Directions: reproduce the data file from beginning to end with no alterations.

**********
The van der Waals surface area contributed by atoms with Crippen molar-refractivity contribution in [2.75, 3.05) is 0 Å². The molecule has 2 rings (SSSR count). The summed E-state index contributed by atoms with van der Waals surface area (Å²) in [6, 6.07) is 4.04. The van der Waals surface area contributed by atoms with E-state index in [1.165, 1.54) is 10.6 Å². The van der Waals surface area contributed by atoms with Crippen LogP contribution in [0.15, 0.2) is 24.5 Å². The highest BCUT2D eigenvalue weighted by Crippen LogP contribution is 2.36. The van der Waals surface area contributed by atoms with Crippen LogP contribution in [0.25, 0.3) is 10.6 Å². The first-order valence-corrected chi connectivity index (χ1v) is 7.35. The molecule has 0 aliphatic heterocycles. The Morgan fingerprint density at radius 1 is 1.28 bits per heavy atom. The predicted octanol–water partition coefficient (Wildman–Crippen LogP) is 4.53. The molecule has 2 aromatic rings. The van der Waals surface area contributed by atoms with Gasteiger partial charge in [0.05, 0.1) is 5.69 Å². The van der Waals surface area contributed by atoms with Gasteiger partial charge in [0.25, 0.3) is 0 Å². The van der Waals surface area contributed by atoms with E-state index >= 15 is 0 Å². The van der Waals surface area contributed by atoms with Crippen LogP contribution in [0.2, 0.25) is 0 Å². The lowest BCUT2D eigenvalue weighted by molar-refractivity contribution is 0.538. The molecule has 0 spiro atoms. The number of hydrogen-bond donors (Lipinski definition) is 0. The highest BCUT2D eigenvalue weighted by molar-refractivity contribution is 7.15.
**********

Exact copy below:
The van der Waals surface area contributed by atoms with Crippen molar-refractivity contribution in [2.75, 3.05) is 0 Å². The molecule has 2 rings (SSSR count). The summed E-state index contributed by atoms with van der Waals surface area (Å²) in [6, 6.07) is 4.04. The van der Waals surface area contributed by atoms with E-state index in [1.165, 1.54) is 10.6 Å². The van der Waals surface area contributed by atoms with Crippen LogP contribution in [0.15, 0.2) is 24.5 Å². The highest BCUT2D eigenvalue weighted by Crippen LogP contribution is 2.36. The van der Waals surface area contributed by atoms with Crippen LogP contribution in [0.25, 0.3) is 10.6 Å². The first-order valence-corrected chi connectivity index (χ1v) is 7.35. The molecule has 0 aliphatic heterocycles. The Morgan fingerprint density at radius 1 is 1.28 bits per heavy atom. The predicted octanol–water partition coefficient (Wildman–Crippen LogP) is 4.53. The molecule has 2 aromatic rings. The van der Waals surface area contributed by atoms with Gasteiger partial charge in [0.05, 0.1) is 5.69 Å². The van der Waals surface area contributed by atoms with Gasteiger partial charge in [0.25, 0.3) is 0 Å². The van der Waals surface area contributed by atoms with E-state index >= 15 is 0 Å². The van der Waals surface area contributed by atoms with Crippen LogP contribution in [0.2, 0.25) is 0 Å². The lowest BCUT2D eigenvalue weighted by molar-refractivity contribution is 0.538. The molecule has 0 spiro atoms. The number of hydrogen-bond donors (Lipinski definition) is 0. The highest BCUT2D eigenvalue weighted by molar-refractivity contribution is 7.15.